The Best Thing I Did as a New Mom

The Best Thing I Did as a New MomThe Best Thing I Did as a New MomAs new moms we're faced with countless choices and decisions to make. Formula versus breastfeeding, co-sleeping versus crying it out, stay at home or go back to work. Making these decisions usually comes with a lot of inner turmoil, back-and-forth discussions with out partners, and maybe even sleepless nights. But eventually these decisions work themselves out, even if it takes a little hard work to get there. There is one decision I made shortly after becoming a new mom, though, that was the easiest, best thing I ever decided to do, and that was to join a moms' group.

Soon after my first was born, I decided to leave my job for a few months to spend the first year of my daughter's life with her at home -- a decision that was hard to come by but one I was sure would leave me feeling happy and content. Soon, though, I started to feel lonely and isolated. While my sister and two sisters-in-law had all had babies in the last year, none of my close girlfriends had and I was sort of left feeling a bit empty handed in the social realm, even though my hands were quite full. My girlfriends were still enjoying happy hour, weekend jaunts away to Palm Springs, and fun-filled girls' nights where they laughed the night away. I stood off in the diaper-filled corner raising my hand saying, "Hey guys, what about me?"

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When my daughter was about 10 months old I took matters into my own hands and joined a baby dance class through our local parks and recreations office. While it wasn't quite the type of dancing I had in mind, at least it would get us both out of the house and give us a break from staring at each other playing peek-a-boo all day.

Within a couple of classes I noticed that some of the other moms seemed to know each other. They were talking about play dates and what they did last week and their plans for getting together the next day. I was intrigued, and a bit jealous that I hadn't been invited to the party. So I pulled one of those ladies aside, the one that looked the friendliest, and simply asked "How do you all know each other?" Simple as that.

It turns out, another mom in the area had been feeling like me, isolated, a little lonely and perplexed at this new role of motherhood, and so decided to take matters into her own hands and started a local moms' group. If I recall correctly she formed an online group through Yahoo so that everyone could chat and arrange events easily in that forum, but she spread the news of the group simply by word of mouth. I think she even passed out flyers. Now, we don't live in a small town; it's actually a rather large city and the fact that this courageous mom didn't let the idea of getting to know complete strangers daunt her was quite miraculous to me, so I had to learn more. Turns out the group was still fairly new and growing, and was proudly accepting new members. I believe I was member #50, and 7 years later the group has hundreds of members.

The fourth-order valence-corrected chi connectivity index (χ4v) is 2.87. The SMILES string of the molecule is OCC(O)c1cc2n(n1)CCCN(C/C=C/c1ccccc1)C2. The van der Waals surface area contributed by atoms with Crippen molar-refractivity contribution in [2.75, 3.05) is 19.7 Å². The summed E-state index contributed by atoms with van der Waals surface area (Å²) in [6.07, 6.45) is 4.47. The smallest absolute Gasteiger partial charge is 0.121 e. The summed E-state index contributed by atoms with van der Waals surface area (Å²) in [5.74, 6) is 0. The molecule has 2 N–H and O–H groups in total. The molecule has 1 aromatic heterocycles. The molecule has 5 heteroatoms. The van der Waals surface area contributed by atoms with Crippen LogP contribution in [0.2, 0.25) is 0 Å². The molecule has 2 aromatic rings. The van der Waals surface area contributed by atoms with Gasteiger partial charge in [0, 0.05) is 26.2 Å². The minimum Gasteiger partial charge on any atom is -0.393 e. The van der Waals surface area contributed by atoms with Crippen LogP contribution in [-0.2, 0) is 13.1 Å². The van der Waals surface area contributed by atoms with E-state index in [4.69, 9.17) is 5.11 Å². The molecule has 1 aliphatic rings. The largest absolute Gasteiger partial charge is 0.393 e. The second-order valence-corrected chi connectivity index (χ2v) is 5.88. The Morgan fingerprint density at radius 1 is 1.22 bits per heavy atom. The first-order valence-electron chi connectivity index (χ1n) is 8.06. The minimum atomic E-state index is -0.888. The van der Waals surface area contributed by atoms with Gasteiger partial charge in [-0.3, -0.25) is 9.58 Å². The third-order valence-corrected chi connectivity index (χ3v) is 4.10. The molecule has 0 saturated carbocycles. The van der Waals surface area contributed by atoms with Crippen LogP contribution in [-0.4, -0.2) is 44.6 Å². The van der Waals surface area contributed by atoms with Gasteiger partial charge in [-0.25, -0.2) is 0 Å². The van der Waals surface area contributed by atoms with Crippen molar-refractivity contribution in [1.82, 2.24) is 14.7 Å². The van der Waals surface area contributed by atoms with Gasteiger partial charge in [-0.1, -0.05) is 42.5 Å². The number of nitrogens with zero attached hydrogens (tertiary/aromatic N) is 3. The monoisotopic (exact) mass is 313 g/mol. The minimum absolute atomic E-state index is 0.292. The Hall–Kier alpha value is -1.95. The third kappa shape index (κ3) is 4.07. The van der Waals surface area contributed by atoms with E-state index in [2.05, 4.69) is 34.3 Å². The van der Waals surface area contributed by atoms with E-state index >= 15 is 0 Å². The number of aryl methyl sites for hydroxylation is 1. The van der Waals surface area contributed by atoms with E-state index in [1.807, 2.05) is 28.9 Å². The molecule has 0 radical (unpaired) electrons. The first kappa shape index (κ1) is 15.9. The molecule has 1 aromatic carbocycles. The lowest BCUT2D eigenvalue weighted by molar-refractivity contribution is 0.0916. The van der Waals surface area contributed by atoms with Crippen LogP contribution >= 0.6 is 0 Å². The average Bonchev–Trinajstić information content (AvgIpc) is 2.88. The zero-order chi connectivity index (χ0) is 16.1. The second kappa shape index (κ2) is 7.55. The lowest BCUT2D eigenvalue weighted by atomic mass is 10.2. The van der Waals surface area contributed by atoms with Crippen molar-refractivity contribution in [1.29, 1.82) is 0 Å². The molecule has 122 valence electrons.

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After my daughter turned 1, I ended up going back to work, but I did my best to stay active in the group. I hosted play dates on my days off and the weekends for those of us working moms, I brought meals to new mommies having their second child, and I contributed to the online discussion boards as much as I could. Even though I had returned to work and had that adult human connection again, in those short months I got to know other moms I realized that I greatly needed that special connection you can only get with another mom. A woman who's been in the trenches, who feels your pain and your joy and can relate to you when you say you have nothing to wear because all your clothes have baby food on them.

It's been 7 years since I joined that moms' group and I can honestly and wholeheartedly say that many of those women I met in those first few months are some of my closest and dearest friends. Out of the hundreds, several of us have made more intimate connections and built smaller groups that still see each other on a regular basis. There's a group of 5 of us that make it a point to get together on a monthly basis without the kids so we can talk and actually listen. Last week I brought fresh peach pie to our monthly get together and we almost ate the entire thing. We laughed and cried until almost midnight, even though one of us (me) is 36 weeks pregnant and the other just had a baby 3 weeks ago.

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So while many decisions you'll face as a new mom are hard and daunting and stressful to make, there is one I can assure you is easy. Get out there, don't be shy, meet someone new, join a moms' group, start a moms' group, build friendships. Because those friendships will mean everything to you during each stage of motherhood. I can promise you that.

Here are 5 tips for finding a moms' group in your area:

1. If your town has a local Parks and Recreations office, start there.

2. Mommy & Me classes are a great place to meet other moms who may be looking to get out of the house as well.

3. Your local churches often have moms' group

4. Search online for groups in your are

5. Facebook is a great way to connect people - ask around, surely someone will have a recommendation for you!

- By Andrea Howe

For 15 ideas for dates with your baby, visit Disney Baby!


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